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Media Killings and Impunity in the Philippines

Media Killings and Impunity in the Philippines

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Published by nikko norman
This is our hand-outs, a summary of what we have presented last July 08, 2010. It includes certain facts on impunity statistics in the Philippines , the effects and recommended solutions. For more information from our source, I will be willing to send it to your email.
This is our hand-outs, a summary of what we have presented last July 08, 2010. It includes certain facts on impunity statistics in the Philippines , the effects and recommended solutions. For more information from our source, I will be willing to send it to your email.

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Published by: nikko norman on Aug 06, 2010
Copyright:Attribution Non-commercial


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Unraveling issues of Media killings and the culture of impunity

CM 218 – Mass Media and Society Mock Press Conference July 08, 2010 University of the East - Manila Prof. Gladys Serafica Guest Media Critics Amer Amor Charmie Pagulong

Presented by: Acuna, Abegail I Alcantara, Luis Jaime III D. Asino, Rizie a. Cervantes, Karla Camille Estrada, Robinson Izar, Nikko Norman C. Pascua, Geloen Shekinah s. Pascual, Fanny E. Sadsad, Sheila Marie S. Fajardo, Karisma Carla

Tracing the “beat’s” history I. Facts and Figures Impunity Index of media killings cases Unsolved journalist murders per 1 million inhabitants for 2000-2009. Only nations with five or more unsolved cases are included. Cases are considered unsolved when no convictions have been obtained. Population (in millions) 31.5 9.0 90.3

Rank 1 2 3

Nation Iraq* Somalia Philippines

Unsolved Cases 88 9 55

Calculation 88/31.5 9/9.0 55/90.3

Rating 2.794 1.000 0.609

Population data sources: Unless otherwise indicated, 2009 World Development Indicators, World Bank * World Population Prospects 2008, United Nations Population Division

CMFR DATABASE ON THE KILLING OF JOURNALISTS/MEDIA WORKERS IN THE PHILIPPINES SINCE 1986* (Updated as of 18 June 2010) • The Center for Media Freedom and Responsibility (CMFR) recorded 171 cases of killing of Filipino journalists/media workers since 1986. 32% (55 cases) non-work related and 68% (116 cases) work related. Of the 171 journalists/media workers killed since 1986, 116 were killed because of their work. Seventy-eight out of the 116 work-related cases happened during the Arroyo administration (February 2001-June 30, 2010). The number of journalists/media workers who were killed jumped to 113 after 32 were massacred in Maguindanao in November 2009. With 36 journalists/media workers killed, 2009 had the highest killing of Filipino journalists/media workers in history. Most of the journalists/media workers killed in the line of duty since 1986 were based in the provinces. The Autonomous Region of Muslim Mindanao registered the most number (34) of work-related killings since 1986.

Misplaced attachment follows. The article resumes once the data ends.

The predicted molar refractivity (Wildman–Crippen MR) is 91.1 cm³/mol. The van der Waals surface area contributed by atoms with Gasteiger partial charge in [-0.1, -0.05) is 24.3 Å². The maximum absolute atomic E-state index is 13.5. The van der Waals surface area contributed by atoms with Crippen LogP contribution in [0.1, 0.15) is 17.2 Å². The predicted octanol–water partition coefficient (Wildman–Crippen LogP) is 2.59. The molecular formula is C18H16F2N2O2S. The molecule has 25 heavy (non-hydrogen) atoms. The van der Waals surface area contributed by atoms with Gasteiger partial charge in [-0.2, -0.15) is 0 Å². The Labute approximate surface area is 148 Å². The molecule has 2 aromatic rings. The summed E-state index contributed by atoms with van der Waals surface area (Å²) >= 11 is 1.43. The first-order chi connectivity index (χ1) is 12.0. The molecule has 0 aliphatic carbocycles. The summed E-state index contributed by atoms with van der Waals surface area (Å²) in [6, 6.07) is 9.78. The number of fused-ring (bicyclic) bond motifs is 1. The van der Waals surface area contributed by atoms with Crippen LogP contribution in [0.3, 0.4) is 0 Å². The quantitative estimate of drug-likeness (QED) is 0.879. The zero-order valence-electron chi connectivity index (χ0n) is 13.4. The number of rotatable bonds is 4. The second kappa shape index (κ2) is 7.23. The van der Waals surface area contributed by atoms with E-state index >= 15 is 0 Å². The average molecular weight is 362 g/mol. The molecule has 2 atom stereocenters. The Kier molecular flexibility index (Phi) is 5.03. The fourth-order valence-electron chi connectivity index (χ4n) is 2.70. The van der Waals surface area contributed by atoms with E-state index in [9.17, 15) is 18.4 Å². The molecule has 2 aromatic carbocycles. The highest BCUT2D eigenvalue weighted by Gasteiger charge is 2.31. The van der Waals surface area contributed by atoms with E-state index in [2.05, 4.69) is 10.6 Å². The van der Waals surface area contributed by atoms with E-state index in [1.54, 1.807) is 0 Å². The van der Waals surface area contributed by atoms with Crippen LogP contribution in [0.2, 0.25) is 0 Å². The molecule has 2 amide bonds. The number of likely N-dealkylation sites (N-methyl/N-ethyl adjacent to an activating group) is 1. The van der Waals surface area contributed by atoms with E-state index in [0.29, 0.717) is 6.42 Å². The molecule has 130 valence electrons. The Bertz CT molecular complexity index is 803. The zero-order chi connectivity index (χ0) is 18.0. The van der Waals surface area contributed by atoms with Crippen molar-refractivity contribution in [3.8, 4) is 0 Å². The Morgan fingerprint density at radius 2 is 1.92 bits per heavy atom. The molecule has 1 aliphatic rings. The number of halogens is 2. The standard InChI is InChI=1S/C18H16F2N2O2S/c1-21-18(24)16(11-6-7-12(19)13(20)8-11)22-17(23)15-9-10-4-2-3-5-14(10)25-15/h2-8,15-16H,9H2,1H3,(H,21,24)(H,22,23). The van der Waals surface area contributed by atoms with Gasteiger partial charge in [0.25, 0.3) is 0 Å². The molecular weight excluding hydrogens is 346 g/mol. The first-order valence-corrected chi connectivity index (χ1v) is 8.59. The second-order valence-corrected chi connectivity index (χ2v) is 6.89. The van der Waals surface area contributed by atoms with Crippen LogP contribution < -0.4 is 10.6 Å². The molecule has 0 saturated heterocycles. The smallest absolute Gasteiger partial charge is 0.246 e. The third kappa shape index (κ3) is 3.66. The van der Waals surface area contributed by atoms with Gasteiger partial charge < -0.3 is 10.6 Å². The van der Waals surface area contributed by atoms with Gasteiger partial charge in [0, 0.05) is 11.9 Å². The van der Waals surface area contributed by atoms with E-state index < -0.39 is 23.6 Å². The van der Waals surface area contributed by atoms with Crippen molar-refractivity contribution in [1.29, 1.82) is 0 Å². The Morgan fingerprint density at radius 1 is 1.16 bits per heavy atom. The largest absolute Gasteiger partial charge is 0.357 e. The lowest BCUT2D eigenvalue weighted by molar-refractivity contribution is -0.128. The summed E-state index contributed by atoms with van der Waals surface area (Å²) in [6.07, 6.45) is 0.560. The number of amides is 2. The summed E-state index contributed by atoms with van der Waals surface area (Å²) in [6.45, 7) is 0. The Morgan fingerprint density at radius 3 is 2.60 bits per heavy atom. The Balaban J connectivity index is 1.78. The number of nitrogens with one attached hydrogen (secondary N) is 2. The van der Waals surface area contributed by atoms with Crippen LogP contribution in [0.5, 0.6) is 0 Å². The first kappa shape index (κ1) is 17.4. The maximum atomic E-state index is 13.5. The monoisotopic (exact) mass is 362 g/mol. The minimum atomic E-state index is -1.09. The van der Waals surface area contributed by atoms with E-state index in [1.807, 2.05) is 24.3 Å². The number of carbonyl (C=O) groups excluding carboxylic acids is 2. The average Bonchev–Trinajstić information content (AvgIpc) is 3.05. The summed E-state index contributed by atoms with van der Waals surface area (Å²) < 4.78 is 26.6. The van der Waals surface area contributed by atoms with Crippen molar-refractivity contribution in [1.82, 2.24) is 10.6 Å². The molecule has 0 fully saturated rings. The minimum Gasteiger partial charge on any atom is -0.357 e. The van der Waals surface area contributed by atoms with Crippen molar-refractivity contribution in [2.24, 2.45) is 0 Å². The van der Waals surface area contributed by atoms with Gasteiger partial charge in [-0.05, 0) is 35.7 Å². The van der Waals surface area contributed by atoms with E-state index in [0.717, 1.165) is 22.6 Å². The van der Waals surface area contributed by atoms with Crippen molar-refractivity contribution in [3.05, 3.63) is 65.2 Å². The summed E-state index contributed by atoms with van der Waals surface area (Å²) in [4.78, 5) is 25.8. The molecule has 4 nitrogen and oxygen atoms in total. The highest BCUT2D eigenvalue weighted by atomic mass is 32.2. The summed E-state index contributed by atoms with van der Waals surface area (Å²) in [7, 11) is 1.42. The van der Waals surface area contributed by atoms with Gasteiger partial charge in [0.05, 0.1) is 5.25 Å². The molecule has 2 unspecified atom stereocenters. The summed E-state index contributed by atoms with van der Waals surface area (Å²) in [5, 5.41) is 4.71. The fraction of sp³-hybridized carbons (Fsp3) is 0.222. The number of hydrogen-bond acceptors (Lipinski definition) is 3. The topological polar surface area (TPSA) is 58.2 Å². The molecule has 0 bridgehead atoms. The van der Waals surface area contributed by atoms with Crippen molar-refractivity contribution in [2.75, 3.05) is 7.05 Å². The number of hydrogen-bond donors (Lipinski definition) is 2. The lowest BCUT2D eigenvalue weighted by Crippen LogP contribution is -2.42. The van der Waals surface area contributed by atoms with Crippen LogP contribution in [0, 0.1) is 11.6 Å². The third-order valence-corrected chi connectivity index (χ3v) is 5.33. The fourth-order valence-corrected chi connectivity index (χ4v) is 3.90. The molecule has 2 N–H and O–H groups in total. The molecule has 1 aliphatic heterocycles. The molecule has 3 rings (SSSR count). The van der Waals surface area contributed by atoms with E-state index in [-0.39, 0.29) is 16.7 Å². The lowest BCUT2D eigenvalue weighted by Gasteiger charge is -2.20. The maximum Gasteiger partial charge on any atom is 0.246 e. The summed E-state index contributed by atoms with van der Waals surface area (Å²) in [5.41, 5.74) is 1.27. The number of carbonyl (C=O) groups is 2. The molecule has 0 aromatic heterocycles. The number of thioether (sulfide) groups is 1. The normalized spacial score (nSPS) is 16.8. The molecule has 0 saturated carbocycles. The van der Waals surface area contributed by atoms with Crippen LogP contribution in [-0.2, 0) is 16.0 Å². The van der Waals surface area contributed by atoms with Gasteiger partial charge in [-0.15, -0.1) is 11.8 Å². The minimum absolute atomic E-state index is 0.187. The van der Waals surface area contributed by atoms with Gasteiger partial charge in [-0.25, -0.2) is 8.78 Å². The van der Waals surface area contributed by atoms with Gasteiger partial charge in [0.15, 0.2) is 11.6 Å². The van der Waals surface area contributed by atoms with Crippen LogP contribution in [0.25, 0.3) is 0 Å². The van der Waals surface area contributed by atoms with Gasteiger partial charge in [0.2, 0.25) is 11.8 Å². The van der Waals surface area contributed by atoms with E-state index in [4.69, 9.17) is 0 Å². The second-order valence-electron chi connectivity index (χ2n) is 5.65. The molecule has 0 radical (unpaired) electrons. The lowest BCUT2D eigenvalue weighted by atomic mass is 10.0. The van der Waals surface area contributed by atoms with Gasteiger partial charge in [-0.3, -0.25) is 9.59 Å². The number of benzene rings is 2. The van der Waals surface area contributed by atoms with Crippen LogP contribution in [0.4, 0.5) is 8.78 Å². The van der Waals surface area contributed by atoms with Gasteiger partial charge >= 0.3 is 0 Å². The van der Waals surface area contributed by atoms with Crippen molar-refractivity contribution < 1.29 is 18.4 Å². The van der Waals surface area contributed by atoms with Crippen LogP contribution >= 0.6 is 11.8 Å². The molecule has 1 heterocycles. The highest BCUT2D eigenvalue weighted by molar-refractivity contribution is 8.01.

• •

One hundred and eight (93 percent) of the 116 journalists/media workers killed in the line of duty since 1986 were male. Most of the journalists and media workers killed in the line of duty worked solely for print (48 of the 116 or 41 percent), followed by those who worked for radio (44). The number of print journalists who were killed increased after the Maguindanao massacre where most (24 out of the 32 fatalities) were working solely for print. This includes Reynaldo “Bebot” Momay whose body has yet to be found.


CPJ’s Statistical Analysis according to Investigation (1992-2010) Job * 22 Broadcast reporter % 1% Camera Operator 34 Columnist / % Commentator 10 Editor % 4% Photographer 31 Print reporter/writer % 7% Publisher/Owner Medium * 54 Print % 47 Radio % Televisi 6% on Gender 91 Male % 9% Femal e

Local / Foreig n 100% Local Murder Victims 47 Taken % Captive 26 Threatened % 47 Tortured % Type of Death Dangerous 3% Assignment 97 Murder %

Impunity in Murder Cases 92% Complete impunity 8% Partial justice Suspected Source of Fire in Murder Cases 14% Criminal group 70% 8% 9% Government Officials Political Group Unknown

Beats Covered by Victims * 38% Corruption 25% Crime 7% Human Rights

60% Politics 1% War

Freelance 9 Freelan % ce



Causes of media killings

A. The legal environment for Media (Laws and provisions under the Constitution) B. Government’s attitude towards press freedom (Administrations activity and
insights for media)

C. Media’s incapacity of self-defense/Sending out the media workers in a hostile